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Carl Van Doren (1885–1950).  The American Novel.  1921.


Page 83

equally into the past and the present, exploring everywhere, and with accurate instinct seizing upon the matters which were proper to his art.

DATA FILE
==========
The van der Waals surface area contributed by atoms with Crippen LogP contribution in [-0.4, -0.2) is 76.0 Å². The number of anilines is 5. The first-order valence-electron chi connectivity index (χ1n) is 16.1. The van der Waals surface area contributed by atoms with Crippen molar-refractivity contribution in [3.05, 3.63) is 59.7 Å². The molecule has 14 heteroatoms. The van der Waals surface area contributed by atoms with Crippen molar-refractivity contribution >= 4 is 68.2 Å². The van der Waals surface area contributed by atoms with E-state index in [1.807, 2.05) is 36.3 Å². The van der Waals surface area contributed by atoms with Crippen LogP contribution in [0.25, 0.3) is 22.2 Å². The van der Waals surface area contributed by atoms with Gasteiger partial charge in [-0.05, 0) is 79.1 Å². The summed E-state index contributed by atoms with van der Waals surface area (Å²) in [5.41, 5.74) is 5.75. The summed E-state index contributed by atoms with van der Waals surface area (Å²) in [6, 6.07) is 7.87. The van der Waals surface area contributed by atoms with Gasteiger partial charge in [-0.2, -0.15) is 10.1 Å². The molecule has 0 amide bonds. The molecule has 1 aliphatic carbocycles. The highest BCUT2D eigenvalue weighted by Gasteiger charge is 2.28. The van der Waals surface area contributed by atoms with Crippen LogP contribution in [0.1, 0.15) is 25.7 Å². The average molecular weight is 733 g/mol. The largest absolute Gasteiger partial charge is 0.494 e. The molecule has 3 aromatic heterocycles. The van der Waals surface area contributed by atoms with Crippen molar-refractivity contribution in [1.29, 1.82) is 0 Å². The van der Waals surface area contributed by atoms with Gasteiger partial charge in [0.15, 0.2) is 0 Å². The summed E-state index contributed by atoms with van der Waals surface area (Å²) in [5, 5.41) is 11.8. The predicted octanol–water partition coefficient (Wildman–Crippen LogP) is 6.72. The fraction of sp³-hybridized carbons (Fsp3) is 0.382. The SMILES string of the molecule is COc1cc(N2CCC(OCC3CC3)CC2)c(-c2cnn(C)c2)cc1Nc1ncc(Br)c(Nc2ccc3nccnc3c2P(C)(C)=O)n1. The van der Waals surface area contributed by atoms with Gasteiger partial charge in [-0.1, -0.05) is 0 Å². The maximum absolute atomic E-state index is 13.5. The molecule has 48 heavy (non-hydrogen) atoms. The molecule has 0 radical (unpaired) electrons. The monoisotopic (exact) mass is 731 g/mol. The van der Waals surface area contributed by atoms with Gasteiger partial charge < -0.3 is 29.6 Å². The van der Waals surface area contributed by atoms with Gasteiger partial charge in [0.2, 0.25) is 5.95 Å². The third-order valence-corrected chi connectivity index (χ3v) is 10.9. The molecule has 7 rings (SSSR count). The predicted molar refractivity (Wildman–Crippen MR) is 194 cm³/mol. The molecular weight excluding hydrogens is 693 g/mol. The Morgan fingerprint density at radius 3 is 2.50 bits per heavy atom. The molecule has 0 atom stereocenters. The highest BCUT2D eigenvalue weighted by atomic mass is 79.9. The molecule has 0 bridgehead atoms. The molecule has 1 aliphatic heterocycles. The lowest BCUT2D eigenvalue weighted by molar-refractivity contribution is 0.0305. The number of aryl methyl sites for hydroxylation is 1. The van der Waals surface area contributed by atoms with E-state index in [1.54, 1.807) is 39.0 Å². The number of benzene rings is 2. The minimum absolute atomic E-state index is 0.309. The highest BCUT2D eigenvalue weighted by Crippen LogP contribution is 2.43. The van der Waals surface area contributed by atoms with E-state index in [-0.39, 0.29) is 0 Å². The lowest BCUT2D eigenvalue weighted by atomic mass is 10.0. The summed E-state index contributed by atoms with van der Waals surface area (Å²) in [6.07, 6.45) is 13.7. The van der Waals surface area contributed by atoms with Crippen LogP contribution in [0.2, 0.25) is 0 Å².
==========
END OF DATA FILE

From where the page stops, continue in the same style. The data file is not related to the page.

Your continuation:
Both these last-named stories are concerned with a theme which Hawthorne touched again and again and which rose from a deep inner experience; the conflict in a soul between the pride which would contract it to harsh and narrow limits and the affections which would reach out and bind it to the natural society of its kind. It is the theme also of Wakefield, Rappaccini’s Daughter, The Artist of the Beautiful, and Ethan Brand, as well as many others. Always Hawthorne stands with society and sunshine against pride and gloom. Much as he had inherited from his Puritan ancestors of the knowledge of the secret heart, which in New England, from once seeking incessantly within itself for signs of a light from God, had formed habits of dwelling too constantly there; and much as he employed the secrets he had found in his own buried researches, Hawthorne was little of a Puritan. His sympathies in the historical tales are steadily with the radical movements away from the domination of the straiter sects, and in his contemporary pieces he regularly demolishes the austerities which had come down from the Fathers. In all his tales he is nowhere more engaging than in The Seven Vagabonds, wherein he—or the teller of the story—falls in with a chance assembly of traveling entertainers, the minstrels and jongleurs of seldom-smiling New England, and plans to accompany them as a sort of peripatetic novelist. This is a conception of Hawthorne amazingly unlike that which sees him as a reflective owl blinking in his dingy garret, but it is not far from the conception of



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